Conservative activists said Friday that Target Corp. won't quell the controversy over its corporate donations if the retailer gives in to demands from the left to renounce involvement in political campaigns or to help gay-friendly candidates.
Charlie Weaver, a leader of a political organization supporting a conservative Republican gubernatorial candidate in Minnesota, said the pressure from gays and liberal organizations on Target amounts to "thuggery."
"This is simply an attempt to intimidate companies from doing what the Supreme Court said they're entitled to do, exercise their free speech," said Weaver, treasurer of MN Forward, a campaign group that got $150,000 from Target last month.
A GOP state lawmaker said the controversy, including protests and calls for a boycott by gay leaders, has put Target in a bind.
"They're darned if they do something and they're darned if they don't," said Rep. Marty Seifert, a Republican from Marshall.
Contributors to a conservative Facebook page on the controversy also warned the company of a backlash from the right.
"I will not boycott Target unless they crater to the demand of the gay activists," said one writer. The page grew exponentially on Friday from fewer than 500 fans to more than 9,000 as the controversy moved into its third week.
The conservatives' admonitions come as liberal groups demand that Target balance the earlier donation that helped GOP gubernatorial nominee Tom Emmer, an outspoken critic of gay marriage. Target CEO Gregg Steinhafel's issued a statement of apology last week, and gay and liberal organizations have been negotiating with corporate officials for an equal donation or another concession.
Protesters have kept the pressure on by rallying almost daily outside Target's Minneapolis headquarters or its stores since the donation became known.
The flap has revealed new implications of a recent Supreme Court ruling that appeared to benefit corporations by clearing the way for them to spend company funds directly on political campaigns. Target's donation to a business-oriented group supporting Emmer was one of the first big corporate contributions to come to light after the decision.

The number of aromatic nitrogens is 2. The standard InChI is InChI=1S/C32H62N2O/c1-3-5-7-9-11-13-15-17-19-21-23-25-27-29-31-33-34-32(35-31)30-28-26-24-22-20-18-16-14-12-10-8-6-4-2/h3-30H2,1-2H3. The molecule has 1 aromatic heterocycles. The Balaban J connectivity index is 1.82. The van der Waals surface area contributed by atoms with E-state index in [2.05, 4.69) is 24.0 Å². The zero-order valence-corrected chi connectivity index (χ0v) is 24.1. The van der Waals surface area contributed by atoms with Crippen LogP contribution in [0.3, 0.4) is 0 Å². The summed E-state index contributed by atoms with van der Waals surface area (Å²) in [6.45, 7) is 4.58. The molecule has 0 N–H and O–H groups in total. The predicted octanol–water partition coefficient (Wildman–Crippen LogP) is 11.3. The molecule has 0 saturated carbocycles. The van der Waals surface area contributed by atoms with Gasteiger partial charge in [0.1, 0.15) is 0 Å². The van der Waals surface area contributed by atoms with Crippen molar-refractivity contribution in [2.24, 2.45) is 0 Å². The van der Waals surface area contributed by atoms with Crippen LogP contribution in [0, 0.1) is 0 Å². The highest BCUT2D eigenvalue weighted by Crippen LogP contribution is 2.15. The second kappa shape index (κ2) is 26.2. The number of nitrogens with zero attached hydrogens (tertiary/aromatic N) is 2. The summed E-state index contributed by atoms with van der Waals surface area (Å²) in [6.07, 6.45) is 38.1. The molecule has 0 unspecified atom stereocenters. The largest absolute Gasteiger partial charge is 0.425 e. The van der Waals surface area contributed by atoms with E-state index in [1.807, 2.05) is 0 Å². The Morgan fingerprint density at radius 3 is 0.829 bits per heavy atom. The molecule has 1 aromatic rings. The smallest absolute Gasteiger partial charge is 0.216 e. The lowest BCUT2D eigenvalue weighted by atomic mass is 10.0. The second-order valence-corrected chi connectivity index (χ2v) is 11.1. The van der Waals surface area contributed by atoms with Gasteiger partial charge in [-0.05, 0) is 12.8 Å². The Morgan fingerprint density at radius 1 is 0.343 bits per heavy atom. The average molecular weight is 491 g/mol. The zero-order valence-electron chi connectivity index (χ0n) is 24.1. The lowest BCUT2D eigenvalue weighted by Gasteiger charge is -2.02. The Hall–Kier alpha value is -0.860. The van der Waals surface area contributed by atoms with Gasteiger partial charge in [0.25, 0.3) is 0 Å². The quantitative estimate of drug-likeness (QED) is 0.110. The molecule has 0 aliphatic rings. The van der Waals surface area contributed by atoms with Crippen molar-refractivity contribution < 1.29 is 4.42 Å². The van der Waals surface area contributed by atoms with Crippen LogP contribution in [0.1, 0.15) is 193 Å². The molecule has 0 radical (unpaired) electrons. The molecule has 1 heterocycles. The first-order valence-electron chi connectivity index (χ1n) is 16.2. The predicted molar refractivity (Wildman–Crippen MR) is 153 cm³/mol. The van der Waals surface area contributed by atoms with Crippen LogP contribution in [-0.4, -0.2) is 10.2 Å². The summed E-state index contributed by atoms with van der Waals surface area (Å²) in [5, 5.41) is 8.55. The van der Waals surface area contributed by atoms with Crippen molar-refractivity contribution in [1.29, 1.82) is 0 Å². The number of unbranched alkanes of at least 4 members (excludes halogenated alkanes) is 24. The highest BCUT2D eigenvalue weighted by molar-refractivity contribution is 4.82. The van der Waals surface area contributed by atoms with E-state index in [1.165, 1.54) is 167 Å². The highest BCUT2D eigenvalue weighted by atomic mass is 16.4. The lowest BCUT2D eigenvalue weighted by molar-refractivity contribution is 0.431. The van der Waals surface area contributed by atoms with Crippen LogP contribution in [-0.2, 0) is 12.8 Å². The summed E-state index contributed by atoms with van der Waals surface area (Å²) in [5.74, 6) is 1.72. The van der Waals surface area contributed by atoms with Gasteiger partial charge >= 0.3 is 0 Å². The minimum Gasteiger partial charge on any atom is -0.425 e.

The retail chain has gone from defending the donation as a business decision to apologizing and saying it would carefully review its future giving.
"Target is receiving criticism and frustration from their customers because they are doing something wrong, and that should serve absolutely as an example for other companies," said Ilyse Hogue, director of political advocacy for the liberal group MoveOn.org, which is pressing Target to formally renounce involvement in elections.
Criticism has also come from local government officials in San Francisco, one of the urban markets where Target plans to open new stores.
The company is in talks with the Human Rights Campaign, a national gay rights organization. The group is also demanding donations from electronics retailer Best Buy Co., which gave $100,000 to the same group backing Emmer.
Fred Sainz, the group's vice president for communications, said he is optimistic both companies will respond. Target has long cultivated a good relationship with the gay community in Minneapolis, and its gay employees have protested the political donation.
"The repair has to be consistent with the harm that was done," Sainz said.
MN Forward is staffed by former insiders from Republican Gov. Tim Pawlenty's administration and has also backed a few Democratic legislators. The group has continued to collect corporate money after the backlash against Target, bringing in $110,000 through Tuesday from businesses including Holiday Cos. gas stations and Graco Inc., a maker of pumps and fluid handling equipment. Weaver said the group's sole focus is job creation, not social issues.
A Target spokeswoman said the company had nothing to add to Steinhafel's statement of apology last week. Emmer has said he views the Target giving as an exercise in free speech and wants to keep his campaign focused on economic issues.
Conservatives are watching to see whether Target bends to the pressure, said Kelly O'Keefe, a brand expert at Virginia Commonwealth University in Richmond, Va.
"They're likely to raise the ire of a different constituency of customers and get themselves in a never-ending cycle of alienating people," he said. "A better thing is for them to swear off any future investment in elections."